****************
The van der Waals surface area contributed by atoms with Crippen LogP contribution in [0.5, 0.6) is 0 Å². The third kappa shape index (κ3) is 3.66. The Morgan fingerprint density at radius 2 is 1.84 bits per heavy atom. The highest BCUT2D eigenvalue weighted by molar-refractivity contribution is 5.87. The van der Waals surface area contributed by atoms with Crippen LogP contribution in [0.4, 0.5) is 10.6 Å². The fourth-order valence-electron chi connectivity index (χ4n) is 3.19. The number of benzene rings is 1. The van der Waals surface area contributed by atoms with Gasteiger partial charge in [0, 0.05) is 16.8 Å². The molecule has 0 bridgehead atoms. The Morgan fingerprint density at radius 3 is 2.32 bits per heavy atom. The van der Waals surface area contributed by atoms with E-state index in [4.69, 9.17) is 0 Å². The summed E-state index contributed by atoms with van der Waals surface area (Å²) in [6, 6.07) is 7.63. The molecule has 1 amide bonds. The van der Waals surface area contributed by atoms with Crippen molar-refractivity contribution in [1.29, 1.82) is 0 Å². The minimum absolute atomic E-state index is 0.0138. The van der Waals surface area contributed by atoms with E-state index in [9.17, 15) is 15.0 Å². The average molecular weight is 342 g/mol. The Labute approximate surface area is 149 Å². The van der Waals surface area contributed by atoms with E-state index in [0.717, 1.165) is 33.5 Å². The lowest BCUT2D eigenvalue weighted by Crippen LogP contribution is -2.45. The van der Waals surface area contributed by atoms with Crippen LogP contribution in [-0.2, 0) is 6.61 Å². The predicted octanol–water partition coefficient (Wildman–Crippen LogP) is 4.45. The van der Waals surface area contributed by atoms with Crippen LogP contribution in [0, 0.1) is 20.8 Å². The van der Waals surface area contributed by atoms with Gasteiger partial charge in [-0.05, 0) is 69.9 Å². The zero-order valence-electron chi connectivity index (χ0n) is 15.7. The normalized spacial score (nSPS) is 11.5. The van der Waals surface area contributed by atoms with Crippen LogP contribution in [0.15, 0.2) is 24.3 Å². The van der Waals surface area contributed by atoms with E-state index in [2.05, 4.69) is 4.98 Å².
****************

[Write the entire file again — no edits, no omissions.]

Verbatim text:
The van der Waals surface area contributed by atoms with Crippen LogP contribution in [0.5, 0.6) is 0 Å². The third kappa shape index (κ3) is 3.66. The Morgan fingerprint density at radius 2 is 1.84 bits per heavy atom. The highest BCUT2D eigenvalue weighted by molar-refractivity contribution is 5.87. The van der Waals surface area contributed by atoms with Crippen LogP contribution in [0.4, 0.5) is 10.6 Å². The fourth-order valence-electron chi connectivity index (χ4n) is 3.19. The number of benzene rings is 1. The van der Waals surface area contributed by atoms with Gasteiger partial charge in [0, 0.05) is 16.8 Å². The molecule has 0 bridgehead atoms. The Morgan fingerprint density at radius 3 is 2.32 bits per heavy atom. The van der Waals surface area contributed by atoms with E-state index in [4.69, 9.17) is 0 Å². The summed E-state index contributed by atoms with van der Waals surface area (Å²) in [6, 6.07) is 7.63. The molecule has 1 amide bonds. The van der Waals surface area contributed by atoms with Crippen molar-refractivity contribution in [1.29, 1.82) is 0 Å². The minimum absolute atomic E-state index is 0.0138. The van der Waals surface area contributed by atoms with E-state index in [9.17, 15) is 15.0 Å². The average molecular weight is 342 g/mol. The Labute approximate surface area is 149 Å². The van der Waals surface area contributed by atoms with E-state index in [0.717, 1.165) is 33.5 Å². The lowest BCUT2D eigenvalue weighted by Crippen LogP contribution is -2.45. The van der Waals surface area contributed by atoms with Crippen LogP contribution in [-0.2, 0) is 6.61 Å². The predicted octanol–water partition coefficient (Wildman–Crippen LogP) is 4.45. The van der Waals surface area contributed by atoms with Crippen LogP contribution in [0, 0.1) is 20.8 Å². The van der Waals surface area contributed by atoms with Gasteiger partial charge in [-0.05, 0) is 69.9 Å². The zero-order valence-electron chi connectivity index (χ0n) is 15.7. The normalized spacial score (nSPS) is 11.5. The van der Waals surface area contributed by atoms with Crippen LogP contribution in [0.15, 0.2) is 24.3 Å². The van der Waals surface area contributed by atoms with E-state index in [2.05, 4.69) is 4.98 Å².